Jackie Robinson Legacy Reveals Free Market Nature of Integration


On Sunday, Major League Baseball celebrated the 65th anniversary of Jackie Robinson’s historic first game with the Brooklyn Dodgers. All players wore the number 42 in the honor of Robinson breaking the color barrier by the first black player to play in the league. Robinson’s story is a triumph of civil rights and integration, but what is generally lost in Robinson’s legacy is the power that the voluntary market, not government legislation, has in reducing discrimination and injustice.

While Robinson bravely faced insults and jeers from many fans wherever the Dodgers went, the harsh reaction to his presence began to slowly fade. Robinson won the Rookie of the Year award in 1947, a National League batting title two years later in 1949 as well as the Most Valuable Player award, went to six straight All-Star games, and helped the Dodgers go to five World Series (while beating the hated New York Yankees in 1955). Not only did Robinson have courage, but he had immense talent that helped the Dodgers win, increase fan base, and revenue for the team.

It wasn’t white guilt, affirmative action, or anti-discrimination laws that withered racial animosity in baseball, but the incentives of the market. The Brooklyn Dodgers essentially had a monopoly on the huge pool of black baseball talent in the Negro leagues when they finally made their decision to let Robinson play in the league. Other teams saw this strategy, and even the most racist regions of the country witnessed a flood of black players. After Robinson, fellow Dodger Roy Campanella began a streak of seven straight black NL MVPs, including Hall of Famers like Willie Mays, Henry Aaron, and Ernie Banks. The merit of these players and the competitive aspects of the market, not the force of government law, changed minds and the quality of the game forever.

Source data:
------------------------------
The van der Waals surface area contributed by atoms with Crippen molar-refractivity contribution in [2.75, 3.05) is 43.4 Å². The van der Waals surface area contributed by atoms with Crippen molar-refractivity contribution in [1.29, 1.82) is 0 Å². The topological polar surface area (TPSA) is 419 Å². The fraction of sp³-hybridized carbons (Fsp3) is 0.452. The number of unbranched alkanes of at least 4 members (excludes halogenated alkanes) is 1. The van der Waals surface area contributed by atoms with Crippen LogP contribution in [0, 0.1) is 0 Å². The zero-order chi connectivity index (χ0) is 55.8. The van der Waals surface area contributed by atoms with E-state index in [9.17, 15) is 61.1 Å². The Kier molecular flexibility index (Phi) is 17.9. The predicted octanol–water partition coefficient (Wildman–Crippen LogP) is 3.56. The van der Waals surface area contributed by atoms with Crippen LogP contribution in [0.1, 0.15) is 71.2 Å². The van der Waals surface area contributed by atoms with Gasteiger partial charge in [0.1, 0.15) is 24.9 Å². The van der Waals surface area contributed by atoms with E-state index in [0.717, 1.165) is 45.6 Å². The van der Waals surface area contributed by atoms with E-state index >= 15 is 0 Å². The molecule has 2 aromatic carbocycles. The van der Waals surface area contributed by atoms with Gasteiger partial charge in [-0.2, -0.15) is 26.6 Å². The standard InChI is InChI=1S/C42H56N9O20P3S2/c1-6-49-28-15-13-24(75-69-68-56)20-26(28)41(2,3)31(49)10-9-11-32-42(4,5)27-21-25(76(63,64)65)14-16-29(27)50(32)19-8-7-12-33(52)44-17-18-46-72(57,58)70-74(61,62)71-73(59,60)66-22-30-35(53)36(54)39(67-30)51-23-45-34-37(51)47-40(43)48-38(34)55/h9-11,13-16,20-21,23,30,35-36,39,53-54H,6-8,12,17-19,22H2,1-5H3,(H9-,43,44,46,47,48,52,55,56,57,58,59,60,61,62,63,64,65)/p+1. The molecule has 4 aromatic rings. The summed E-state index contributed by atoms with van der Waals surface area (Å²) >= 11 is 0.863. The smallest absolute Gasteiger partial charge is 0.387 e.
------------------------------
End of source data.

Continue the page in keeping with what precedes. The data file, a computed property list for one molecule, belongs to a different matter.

It is very interesting to contrast the market processes that allowed blacks into the league with how they were originally banned. In the 1880s, when baseball was first becoming organized, a few black players were allowed to play. Led by the likes of white players like Cap Anson — not the club owners themselves — they began to threaten violence and riots if their often statistically superior black co-players weren’t banned. Eventually, the owners caved, and as baseball began centralizing into an MLB conglomerate, they used “gentlemen’s agreements” to keep blacks out of the game as well as avoid the competitive pressure of the market.

It’s easy to see why they instituted bans too; it was the only way to preserve their artificial labor monopoly from incredibly talented and popular competition. The supply of black players after World War I exploded, which resulted in the Negro Leagues, where their All-Star games had larger audiences than the white version. Much of college sports was already integrated (Robinson starred in baseball, football, basketball, track, golf, and swimming at UCLA). The Caribbean Winter leagues featured stars of both the MLB and the Negro Leagues. 

What Robinson’s eventual breaking of this barrier reveals is how competitive markets make irrational bigotry expensive — not impossible, but very costly. In 1957, University of Chicago economist Gary Becker (and later Nobel Prize winner) argued that people tend to find ways to avoid market competition, as the ugly history of baseball shows. But Becker also noted that when forced by competition, people will hire whoever will make them the most money. 

The integration of baseball isn’t the only example of competitive markets punishing discrimination. In apartheid South Africa, blacks were kept out of the labor force with laws that required the hiring of only whites in certain industries as well as minimum-wage laws. White contractors began illegally hiring blacks not because of a sudden change of heart, but because they were less expensive than the government-mandated white labor. The Davis-Bacon Act, lauded by many “pro-labor” factions in America, was signed to protect to white labor from the market competition of blacks and other minorities.

Although government laws intended to prevent discrimination and promote fairness are obviously passed with the best intentions, more often than not is basic economics, competition, and the drive for profits in the marketplace that help eliminate or reduce social ills. Robinson’s bravery in smashing the MLB’s labor cartel is one of the most heroic examples.